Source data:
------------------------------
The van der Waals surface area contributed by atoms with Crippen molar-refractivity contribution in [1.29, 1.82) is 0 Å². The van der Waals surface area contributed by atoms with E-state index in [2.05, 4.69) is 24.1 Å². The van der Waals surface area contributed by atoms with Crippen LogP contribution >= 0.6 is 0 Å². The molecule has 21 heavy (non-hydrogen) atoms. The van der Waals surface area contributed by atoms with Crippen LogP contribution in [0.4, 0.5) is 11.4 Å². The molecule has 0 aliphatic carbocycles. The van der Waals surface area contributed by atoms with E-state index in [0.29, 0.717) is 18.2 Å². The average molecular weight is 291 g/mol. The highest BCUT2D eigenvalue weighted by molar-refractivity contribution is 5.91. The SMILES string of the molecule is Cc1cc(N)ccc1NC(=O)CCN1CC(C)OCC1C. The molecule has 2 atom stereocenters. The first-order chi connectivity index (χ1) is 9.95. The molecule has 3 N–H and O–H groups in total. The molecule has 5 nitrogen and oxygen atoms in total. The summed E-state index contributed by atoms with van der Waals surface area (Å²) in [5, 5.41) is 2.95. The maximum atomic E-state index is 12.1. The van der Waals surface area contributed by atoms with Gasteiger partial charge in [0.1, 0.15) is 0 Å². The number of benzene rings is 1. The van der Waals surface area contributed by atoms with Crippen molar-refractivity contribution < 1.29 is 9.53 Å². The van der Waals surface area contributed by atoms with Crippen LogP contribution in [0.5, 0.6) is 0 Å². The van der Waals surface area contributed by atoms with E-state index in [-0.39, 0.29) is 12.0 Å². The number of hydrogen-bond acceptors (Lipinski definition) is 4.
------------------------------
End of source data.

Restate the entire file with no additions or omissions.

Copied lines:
The van der Waals surface area contributed by atoms with Crippen molar-refractivity contribution in [1.29, 1.82) is 0 Å². The van der Waals surface area contributed by atoms with E-state index in [2.05, 4.69) is 24.1 Å². The van der Waals surface area contributed by atoms with Crippen LogP contribution >= 0.6 is 0 Å². The molecule has 21 heavy (non-hydrogen) atoms. The van der Waals surface area contributed by atoms with Crippen LogP contribution in [0.4, 0.5) is 11.4 Å². The molecule has 0 aliphatic carbocycles. The van der Waals surface area contributed by atoms with E-state index in [0.29, 0.717) is 18.2 Å². The average molecular weight is 291 g/mol. The highest BCUT2D eigenvalue weighted by molar-refractivity contribution is 5.91. The SMILES string of the molecule is Cc1cc(N)ccc1NC(=O)CCN1CC(C)OCC1C. The molecule has 2 atom stereocenters. The first-order chi connectivity index (χ1) is 9.95. The molecule has 3 N–H and O–H groups in total. The molecule has 5 nitrogen and oxygen atoms in total. The summed E-state index contributed by atoms with van der Waals surface area (Å²) in [5, 5.41) is 2.95. The maximum atomic E-state index is 12.1. The van der Waals surface area contributed by atoms with Gasteiger partial charge in [0.1, 0.15) is 0 Å². The number of benzene rings is 1. The van der Waals surface area contributed by atoms with Crippen molar-refractivity contribution < 1.29 is 9.53 Å². The van der Waals surface area contributed by atoms with Crippen LogP contribution in [0.5, 0.6) is 0 Å². The van der Waals surface area contributed by atoms with E-state index in [-0.39, 0.29) is 12.0 Å². The number of hydrogen-bond acceptors (Lipinski definition) is 4.